Dr. Bethenia Owens-Adair.

For seven years, Yakima was home to the first woman doctor in the Pacific Northwest who graduated from a medical school.

Dr. Bethenia Owens-Adair was a pioneer in many ways, coming to the Pacific Northwest by wagon train, advocating for women’s suffrage and temperance, as well as pursuing a career in medicine starting in her late 30s.

Owens-Adair was born Feb. 8, 1840, in Van Buren County, Mo., the third of 11 children of Tom and Sarah Owens. Three years later, they traveled to Oregon in the first major wagon train, settling first at the Clatsop Plains and later in the Umpqua Valley at Roseburg.

She married Legrand Henderson Hill in 1854, when she was 14. Her husband was described as “a restless man with little inclination to work.” At age 19, with a 3-year-old son, Owens-Adair divorced him and had her maiden name legally restored.

Her schooling up to that point was scant — she was barely literate — but Owens-Adair threw herself into educating herself while supporting her son. She worked as a domestic, a teacher, nurse and a milliner in Roseburg.

In 1873, Owens-Adair went to medical school at the Eclectic Medical College of Philadelphia, practicing medicine in Boston on the side before her graduation in 1874, when she returned to Roseburg, where she opened a practice.

In Roseburg, she faced opposition from her male colleagues, who sought to humiliate her by inviting her to an autopsy of an indigent elderly man. She countered them by showing up, and when asked if she would perform the autopsy, she did so, a move that did not make her many friends.

Afterward, she decided to leave Roseburg and move to Portland, and later to Astoria where she practiced medicine. She earned a second medical degree from the University of Michigan in 1880, after some claimed that the school in Philadelphia was nothing more than a diploma mill.

She remarried in 1884 to Col. John Adair, hyphenating her last name. She also became involved in the women’s suffrage movement, speaking at the First Oregon Congress of Women in 1896, where she asked delegates, “Is there any difference between woman’s work and man’s work? Is there anything under the sun that muscle or mind can do that the new woman cannot accomplish?”

She also campaigned against the brothels of Portland and supported the temperance movement, likely a result of her experience with the damage alcoholism caused with her family. She also advocated for women’s health, making what some considered the scandalous suggestion that women forego restricting corsets and go out and exercise.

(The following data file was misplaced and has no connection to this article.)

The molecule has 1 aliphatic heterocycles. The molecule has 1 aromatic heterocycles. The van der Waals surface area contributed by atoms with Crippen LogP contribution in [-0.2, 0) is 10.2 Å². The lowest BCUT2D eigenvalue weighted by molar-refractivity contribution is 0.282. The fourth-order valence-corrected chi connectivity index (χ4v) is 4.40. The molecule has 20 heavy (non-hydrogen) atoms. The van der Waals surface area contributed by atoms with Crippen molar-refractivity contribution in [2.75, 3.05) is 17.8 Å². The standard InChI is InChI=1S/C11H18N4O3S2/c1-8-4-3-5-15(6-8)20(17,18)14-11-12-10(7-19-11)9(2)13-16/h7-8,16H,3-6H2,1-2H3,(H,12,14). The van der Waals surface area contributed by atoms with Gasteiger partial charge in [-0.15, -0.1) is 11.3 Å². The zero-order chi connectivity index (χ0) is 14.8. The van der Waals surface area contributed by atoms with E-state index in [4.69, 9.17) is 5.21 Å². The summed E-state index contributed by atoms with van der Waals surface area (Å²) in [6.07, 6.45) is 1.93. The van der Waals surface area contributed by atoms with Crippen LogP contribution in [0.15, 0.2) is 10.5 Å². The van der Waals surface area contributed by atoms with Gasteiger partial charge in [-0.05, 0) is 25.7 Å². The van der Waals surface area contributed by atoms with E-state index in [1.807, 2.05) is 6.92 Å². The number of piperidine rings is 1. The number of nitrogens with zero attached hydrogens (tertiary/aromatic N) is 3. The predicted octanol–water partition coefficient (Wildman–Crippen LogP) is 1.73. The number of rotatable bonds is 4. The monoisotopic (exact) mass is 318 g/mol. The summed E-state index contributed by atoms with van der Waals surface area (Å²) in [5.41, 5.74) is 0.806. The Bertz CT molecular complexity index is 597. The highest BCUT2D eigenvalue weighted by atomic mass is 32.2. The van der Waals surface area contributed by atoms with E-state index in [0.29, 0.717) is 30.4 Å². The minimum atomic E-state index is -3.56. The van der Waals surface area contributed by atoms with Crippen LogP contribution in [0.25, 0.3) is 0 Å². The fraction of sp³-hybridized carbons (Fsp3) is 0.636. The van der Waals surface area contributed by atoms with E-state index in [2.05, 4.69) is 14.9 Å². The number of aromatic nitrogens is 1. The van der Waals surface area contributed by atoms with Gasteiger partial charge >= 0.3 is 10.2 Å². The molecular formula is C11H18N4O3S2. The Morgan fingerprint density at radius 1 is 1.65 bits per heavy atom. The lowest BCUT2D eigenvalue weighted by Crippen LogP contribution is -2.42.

At this time, her health took a turn for the worse, with rheumatism starting to affect her. Her husband suggested that they might want to try the drier climate of North Yakima, where Owens-Adair’s son, George Hill, was practicing medicine.

They made the move, and Owens-Adair said the high-desert climate had “worked like magic,” leaving her relieved of rheumatism and feeling 20 years younger.

She found Yakima was relatively more open-minded about a woman physician. She was elected president of the Yakima Medical Association, reviving the organization, and getting the doctors to pay their dues.

On Oct. 10, 1905, Owens-Adair retired, closing her office in Yakima and returned to Oregon and writing her autobiography.

Owens-Adair was also a believer in eugenics, the belief that humanity could be “improved” through encouraging people with the “right” genetic backgrounds to have children while those deemed to be “unfit” should not be allowed to reproduce.

In Owens-Adair’s philosophy, the unfit included criminals, mentally ill people and those with developmental disabilities, and she recommended they be sterilized. Her attempt at getting a eugenics law passed in Oregon made it through the Legislature in 1909 but was vetoed by the governor. A second bill passed in 1923, and was repealed 60 years later, after 2,500 people had been forcefully sterilized.

She died Sept. 11, 1926, in Astoria, and is buried in Ocean View Cemetery in Warrenton. Her tombstone notes her support for the eugenics law, as well as quote from her that summed up her life: “Only the enterprising and the brave are actuated to become pioneers.”